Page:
Thursday, April 18, 2013


I am continually vexed by color: its opacity, density, translucency. Blues are the most persnickety, greens are the most agreeable. Red is a constant mystery. Is it yellow I want, or is it gold? And what happens with any of these when I paint it onto sandblasted glass, which possesses its own translucent/opaque persona? Zinc white adds depth, but refuses to blend properly.

And light vs. shadow, direct-under-the-lamp light vs. natural light: every shift of light alters what it is I see when I'm attempting to paint a piece of glass.

And, of course, there is my own particular mood.

And the depth of the blast on the glass, where a millimeter variation can greatly influence paint application.

And the grit in the sandblaster: fresh and new? Or old and spent?

There are bad paint days, especially bad black paint days, usually at the week's end, when it's time to knock off and let my weary fingers/hands/arms/shoulders take a rest.

Patience, I tell myself.

Love the glass.
Love the paint.
(Follow my own advice.)

Happy almost-weekend.


  1. Lady Magnon spent several years painting watercolour landscapes with Emerald Green. It nearly drove me mad!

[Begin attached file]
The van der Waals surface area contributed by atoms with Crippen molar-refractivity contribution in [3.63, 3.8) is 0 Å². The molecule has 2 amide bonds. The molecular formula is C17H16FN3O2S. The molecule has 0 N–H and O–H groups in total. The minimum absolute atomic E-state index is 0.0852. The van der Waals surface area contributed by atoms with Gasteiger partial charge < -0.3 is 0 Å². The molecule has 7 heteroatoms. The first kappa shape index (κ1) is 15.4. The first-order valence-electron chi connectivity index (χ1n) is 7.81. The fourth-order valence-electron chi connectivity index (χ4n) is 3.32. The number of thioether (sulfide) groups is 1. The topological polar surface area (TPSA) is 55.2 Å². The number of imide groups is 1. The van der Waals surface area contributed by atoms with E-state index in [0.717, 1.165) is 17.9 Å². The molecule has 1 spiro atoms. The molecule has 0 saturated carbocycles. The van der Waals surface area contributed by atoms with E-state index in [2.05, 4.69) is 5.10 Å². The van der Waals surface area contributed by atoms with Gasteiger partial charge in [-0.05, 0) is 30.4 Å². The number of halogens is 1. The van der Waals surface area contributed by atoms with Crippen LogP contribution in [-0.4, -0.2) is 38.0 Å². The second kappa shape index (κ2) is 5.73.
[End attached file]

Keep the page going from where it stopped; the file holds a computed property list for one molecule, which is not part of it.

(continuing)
2. I hope you have a terrific and relaxing weekend in whichever manner or manners is what you want most.

    Love, C.

  3. I love the specificity and nuance of this! So eye opening.

  4. I loved this post. Color vexes me too, and enchants me. I thought of this when I read your words:

    I don't see anything crazy about a lifetime devoted to the scientific exploration of how many blues there are in the sky, of recording all the colors and hues visible to the human eye. It makes me happy to think of it.

    1. Mel, what a wonderful article! The notion of measuring "blueness" really thrills me. There was a time in my life where I desired only blue flowers in my garden — and it was a challenge!

      I am enchanted by Saussure's quest — both scientific and with an eye to art. When science and art intersect, that's where real magic happens.

      Thank you.